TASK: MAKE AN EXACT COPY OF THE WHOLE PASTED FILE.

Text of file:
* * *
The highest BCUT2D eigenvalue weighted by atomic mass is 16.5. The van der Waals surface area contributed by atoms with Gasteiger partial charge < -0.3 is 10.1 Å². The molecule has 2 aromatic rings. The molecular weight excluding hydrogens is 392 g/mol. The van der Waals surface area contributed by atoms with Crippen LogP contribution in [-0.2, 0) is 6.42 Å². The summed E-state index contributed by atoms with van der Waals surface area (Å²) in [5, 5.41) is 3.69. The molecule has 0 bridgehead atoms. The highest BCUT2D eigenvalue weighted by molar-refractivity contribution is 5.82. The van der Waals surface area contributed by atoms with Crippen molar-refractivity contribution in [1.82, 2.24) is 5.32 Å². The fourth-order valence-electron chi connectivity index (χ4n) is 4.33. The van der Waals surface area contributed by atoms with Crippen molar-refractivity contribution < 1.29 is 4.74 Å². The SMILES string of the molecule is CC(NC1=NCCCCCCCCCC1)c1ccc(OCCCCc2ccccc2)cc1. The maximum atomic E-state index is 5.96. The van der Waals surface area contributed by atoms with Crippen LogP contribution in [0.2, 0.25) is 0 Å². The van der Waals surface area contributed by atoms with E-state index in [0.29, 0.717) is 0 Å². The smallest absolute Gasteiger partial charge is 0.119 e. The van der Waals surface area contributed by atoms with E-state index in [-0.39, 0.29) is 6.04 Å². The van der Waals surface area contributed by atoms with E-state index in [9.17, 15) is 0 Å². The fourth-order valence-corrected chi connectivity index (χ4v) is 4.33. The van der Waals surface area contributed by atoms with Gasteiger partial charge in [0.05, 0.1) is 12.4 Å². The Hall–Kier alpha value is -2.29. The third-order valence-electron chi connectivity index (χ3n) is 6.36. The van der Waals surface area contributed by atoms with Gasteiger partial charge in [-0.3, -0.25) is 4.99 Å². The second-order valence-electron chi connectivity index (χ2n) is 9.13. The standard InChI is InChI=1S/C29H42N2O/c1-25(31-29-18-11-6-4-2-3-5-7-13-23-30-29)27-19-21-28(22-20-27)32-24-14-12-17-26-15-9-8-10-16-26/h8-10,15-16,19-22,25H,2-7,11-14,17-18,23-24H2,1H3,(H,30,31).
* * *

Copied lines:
The highest BCUT2D eigenvalue weighted by atomic mass is 16.5. The van der Waals surface area contributed by atoms with Gasteiger partial charge < -0.3 is 10.1 Å². The molecule has 2 aromatic rings. The molecular weight excluding hydrogens is 392 g/mol. The van der Waals surface area contributed by atoms with Crippen LogP contribution in [-0.2, 0) is 6.42 Å². The summed E-state index contributed by atoms with van der Waals surface area (Å²) in [5, 5.41) is 3.69. The molecule has 0 bridgehead atoms. The highest BCUT2D eigenvalue weighted by molar-refractivity contribution is 5.82. The van der Waals surface area contributed by atoms with Crippen molar-refractivity contribution in [1.82, 2.24) is 5.32 Å². The fourth-order valence-electron chi connectivity index (χ4n) is 4.33. The van der Waals surface area contributed by atoms with Crippen molar-refractivity contribution < 1.29 is 4.74 Å². The SMILES string of the molecule is CC(NC1=NCCCCCCCCCC1)c1ccc(OCCCCc2ccccc2)cc1. The maximum atomic E-state index is 5.96. The van der Waals surface area contributed by atoms with Crippen LogP contribution in [0.2, 0.25) is 0 Å². The van der Waals surface area contributed by atoms with E-state index in [0.29, 0.717) is 0 Å². The smallest absolute Gasteiger partial charge is 0.119 e. The van der Waals surface area contributed by atoms with E-state index in [-0.39, 0.29) is 6.04 Å². The van der Waals surface area contributed by atoms with E-state index in [9.17, 15) is 0 Å². The fourth-order valence-corrected chi connectivity index (χ4v) is 4.33. The van der Waals surface area contributed by atoms with Gasteiger partial charge in [0.05, 0.1) is 12.4 Å². The Hall–Kier alpha value is -2.29. The third-order valence-electron chi connectivity index (χ3n) is 6.36. The van der Waals surface area contributed by atoms with Gasteiger partial charge in [-0.3, -0.25) is 4.99 Å². The second-order valence-electron chi connectivity index (χ2n) is 9.13. The standard InChI is InChI=1S/C29H42N2O/c1-25(31-29-18-11-6-4-2-3-5-7-13-23-30-29)27-19-21-28(22-20-27)32-24-14-12-17-26-15-9-8-10-16-26/h8-10,15-16,19-22,25H,2-7,11-14,17-18,23-24H2,1H3,(H,30,31).